Back in January of 1981, the group Blondie released “Rapture”, which was a multi-format smash in the United States – placing at #1 on the Hot 100, #1 in Dance Club Play, and #33 on the Hot Soul Singles charts on Billboard Magazine that year. This song, taken from their sixth studio album, “Autoamerican”, also charted in over ten other countries, internationally. I grew up listening to a fair amount of Top-40 and Urban Contemporary music starting in the ’80s and became familiar with the musical tastes of a broad cross-section of people in my Rust Belt factory town of Flint, Michigan. Blondie, however, was one act that had managed to elude me almost completely.
I was barely in grade school when “Rapture” was a huge hit (the fifteenth-biggest song of ’81 on the Hot 100). My older brother, who is almost seven years older than me, had amassed a decent collection of records and tapes by the dawn of his high school years around that time. As it turns out, he just couldn’t stand Blondie, which is why I never heard their songs out of the speakers of our Fisher Hi-Fi in the living room. It wasn’t until my college years in the ’90s that I had bought their “Greatest Hits” CD by mail order through Columbia House (or BMG… I honestly can’t remember) and danced to their songs at “Old Wave” nights held every Tuesday at the Florida Theater in Gainesville.
Deborah Harry’s airy, humorous, sing-songy rap in the middle of the song (at approximately 1:54, above) usually makes me smile. When she gets to the part of the narrative when the “Man from Mars” eats the subject victim (who, somehow, lives on inside the Martian even after he’s been shot dead and with his head eaten), I have sometimes, literally, laughed out loud. It’s not that I find death by hungry Martian funny, but the best part of that rap is when his literal “taste” in cars is brought to light. Apparently, our Man from Mars chooses to eat “Cadillacs, Lincolns (too), Mercurys, and Subaru” – the last of which is curiously left as a singular, proper noun – as if the Martian had eaten just one ’78 Subaru BRAT and decided one was enough.
The mental tangent that all of this all sent me down was the following premise and question: What might be the Martian’s impression of the taste of each example from these four makes? Admit it to yourself, faithful CC Readers – this isn’t actually the nuttiest piece of mine that you’ve ever read. So here goes…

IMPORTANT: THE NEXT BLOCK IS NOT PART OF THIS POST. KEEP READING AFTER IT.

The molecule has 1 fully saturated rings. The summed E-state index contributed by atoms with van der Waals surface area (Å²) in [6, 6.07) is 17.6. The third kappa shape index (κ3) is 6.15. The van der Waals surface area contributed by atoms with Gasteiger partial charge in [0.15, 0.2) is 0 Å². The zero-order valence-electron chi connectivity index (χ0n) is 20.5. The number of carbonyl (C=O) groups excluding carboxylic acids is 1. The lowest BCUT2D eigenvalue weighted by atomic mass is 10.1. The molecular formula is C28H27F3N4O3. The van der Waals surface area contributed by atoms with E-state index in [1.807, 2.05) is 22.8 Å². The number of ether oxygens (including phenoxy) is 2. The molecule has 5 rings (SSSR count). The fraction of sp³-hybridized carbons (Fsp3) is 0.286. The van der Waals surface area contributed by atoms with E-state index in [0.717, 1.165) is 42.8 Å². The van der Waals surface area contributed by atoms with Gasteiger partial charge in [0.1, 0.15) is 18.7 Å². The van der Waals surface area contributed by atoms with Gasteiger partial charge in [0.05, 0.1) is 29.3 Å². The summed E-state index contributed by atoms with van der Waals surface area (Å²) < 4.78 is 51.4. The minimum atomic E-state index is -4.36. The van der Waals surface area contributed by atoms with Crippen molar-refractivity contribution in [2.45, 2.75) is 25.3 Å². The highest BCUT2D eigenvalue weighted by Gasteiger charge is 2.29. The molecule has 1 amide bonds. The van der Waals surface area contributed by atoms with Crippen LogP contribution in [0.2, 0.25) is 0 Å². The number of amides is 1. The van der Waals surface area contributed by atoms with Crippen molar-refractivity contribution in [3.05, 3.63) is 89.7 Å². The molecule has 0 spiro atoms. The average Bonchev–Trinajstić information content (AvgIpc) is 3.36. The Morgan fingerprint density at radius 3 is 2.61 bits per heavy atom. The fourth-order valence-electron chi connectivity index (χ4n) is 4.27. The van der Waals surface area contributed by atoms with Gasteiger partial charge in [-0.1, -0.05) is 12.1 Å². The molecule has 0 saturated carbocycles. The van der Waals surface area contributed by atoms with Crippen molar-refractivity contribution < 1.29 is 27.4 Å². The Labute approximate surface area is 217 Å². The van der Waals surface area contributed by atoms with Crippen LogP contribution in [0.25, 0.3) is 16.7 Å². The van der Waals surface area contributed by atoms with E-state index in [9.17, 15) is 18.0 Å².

Cadillac. The “Standard Of The World” would be cuisine that is unadventurous, all-American, and luxurious. Good choice, Martian. If you’re going to eat a car, why settle for a Chevrolet? This Cadillac is rich, savory, and nutritionally well-balanced, if a bit on the generous side for a single serving – even for a Martian. There are no surprises with the way the Cadillac tastes. This is the most popular dish on the menu for those looking for something fancy and palatable.
Lincoln. Since our Martian has already eaten one American luxury car he liked, he has decided to sample another. This platter is even more traditional than the Cadillac – so traditional, in fact, as to seem a little old-fashioned, not unlike an actual Old Fashioned in a lowball glass. Still, this meal tastes good – even better to our Martian than the Cadillac, as he then decides to see what something else from the Ford Motor Company stable tastes like. (Notice how he skips right over any meals from Chrysler, whose offerings, though pleasing to the eye, smelled like death at the time.)
Mercury. “Wait a second,” says our Martian to himself. “This doesn’t taste like the Lincoln at all.” He’s disgusted, as the early-’80s-vintage Mercury is derivative and tastes just like a Ford, only with extra dressing and spices. “Blech. If I wanted a Ford, I would’ve just eaten a Ford, instead of one that’s been marinated in Brougham Sauce with all those extra, empty calories.” However, with one look at an ‘80 Ford Thunderbird (to which he says, No, thank you), our Martian decides to try something completely different than what he’s been noshing on.
Subaru. The Subie is exotic, flavorful, and completely out of the ordinary. There are flavors here mixed together that have never hit our Martian’s palate at the same time before. Completely intrigued by this Japanese fare, our Martian’s appetite has returned sufficiently (after having looked at the ’80 Thunderbird) – so much so, that he “keeps on eating cars!” I wonder what was the year, make and model of car our Man from Mars ate last. Whatever it was, I hope it tasted good, didn’t leave an aftertaste, that he had some gum, and that he also remembered to floss afterward before he commenced eating bars and guitars. And you don’t stop.